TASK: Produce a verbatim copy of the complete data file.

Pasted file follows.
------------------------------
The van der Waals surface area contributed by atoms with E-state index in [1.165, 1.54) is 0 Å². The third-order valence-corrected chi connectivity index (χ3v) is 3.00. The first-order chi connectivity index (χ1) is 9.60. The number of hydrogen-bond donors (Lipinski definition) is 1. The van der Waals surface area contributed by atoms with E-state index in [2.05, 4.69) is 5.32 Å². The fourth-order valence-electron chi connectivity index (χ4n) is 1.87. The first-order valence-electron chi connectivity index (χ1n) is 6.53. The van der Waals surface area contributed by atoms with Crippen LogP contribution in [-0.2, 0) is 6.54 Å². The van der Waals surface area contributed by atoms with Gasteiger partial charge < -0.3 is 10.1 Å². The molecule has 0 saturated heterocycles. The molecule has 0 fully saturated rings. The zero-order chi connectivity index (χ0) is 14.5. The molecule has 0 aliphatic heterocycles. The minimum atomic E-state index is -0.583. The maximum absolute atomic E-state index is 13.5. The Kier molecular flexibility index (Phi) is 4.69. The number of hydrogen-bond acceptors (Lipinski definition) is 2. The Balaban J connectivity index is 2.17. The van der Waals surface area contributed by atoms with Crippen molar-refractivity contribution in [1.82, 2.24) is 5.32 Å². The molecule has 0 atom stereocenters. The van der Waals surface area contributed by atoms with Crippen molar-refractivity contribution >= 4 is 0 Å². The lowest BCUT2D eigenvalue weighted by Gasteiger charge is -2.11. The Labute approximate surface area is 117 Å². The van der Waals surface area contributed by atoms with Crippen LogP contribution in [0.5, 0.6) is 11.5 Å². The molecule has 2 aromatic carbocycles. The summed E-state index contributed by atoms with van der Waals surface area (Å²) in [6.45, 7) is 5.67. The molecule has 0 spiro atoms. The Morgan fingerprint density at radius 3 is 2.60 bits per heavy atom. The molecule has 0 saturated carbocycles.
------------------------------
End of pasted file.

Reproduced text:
The van der Waals surface area contributed by atoms with E-state index in [1.165, 1.54) is 0 Å². The third-order valence-corrected chi connectivity index (χ3v) is 3.00. The first-order chi connectivity index (χ1) is 9.60. The number of hydrogen-bond donors (Lipinski definition) is 1. The van der Waals surface area contributed by atoms with E-state index in [2.05, 4.69) is 5.32 Å². The fourth-order valence-electron chi connectivity index (χ4n) is 1.87. The first-order valence-electron chi connectivity index (χ1n) is 6.53. The van der Waals surface area contributed by atoms with Crippen LogP contribution in [-0.2, 0) is 6.54 Å². The van der Waals surface area contributed by atoms with Gasteiger partial charge < -0.3 is 10.1 Å². The molecule has 0 saturated heterocycles. The molecule has 0 fully saturated rings. The zero-order chi connectivity index (χ0) is 14.5. The molecule has 0 aliphatic heterocycles. The minimum atomic E-state index is -0.583. The maximum absolute atomic E-state index is 13.5. The Kier molecular flexibility index (Phi) is 4.69. The number of hydrogen-bond acceptors (Lipinski definition) is 2. The Balaban J connectivity index is 2.17. The van der Waals surface area contributed by atoms with Crippen molar-refractivity contribution in [1.82, 2.24) is 5.32 Å². The molecule has 0 atom stereocenters. The van der Waals surface area contributed by atoms with Crippen molar-refractivity contribution >= 4 is 0 Å². The lowest BCUT2D eigenvalue weighted by Gasteiger charge is -2.11. The Labute approximate surface area is 117 Å². The van der Waals surface area contributed by atoms with Crippen LogP contribution in [0.5, 0.6) is 11.5 Å². The molecule has 2 aromatic carbocycles. The summed E-state index contributed by atoms with van der Waals surface area (Å²) in [6.45, 7) is 5.67. The molecule has 0 spiro atoms. The Morgan fingerprint density at radius 3 is 2.60 bits per heavy atom. The molecule has 0 saturated carbocycles.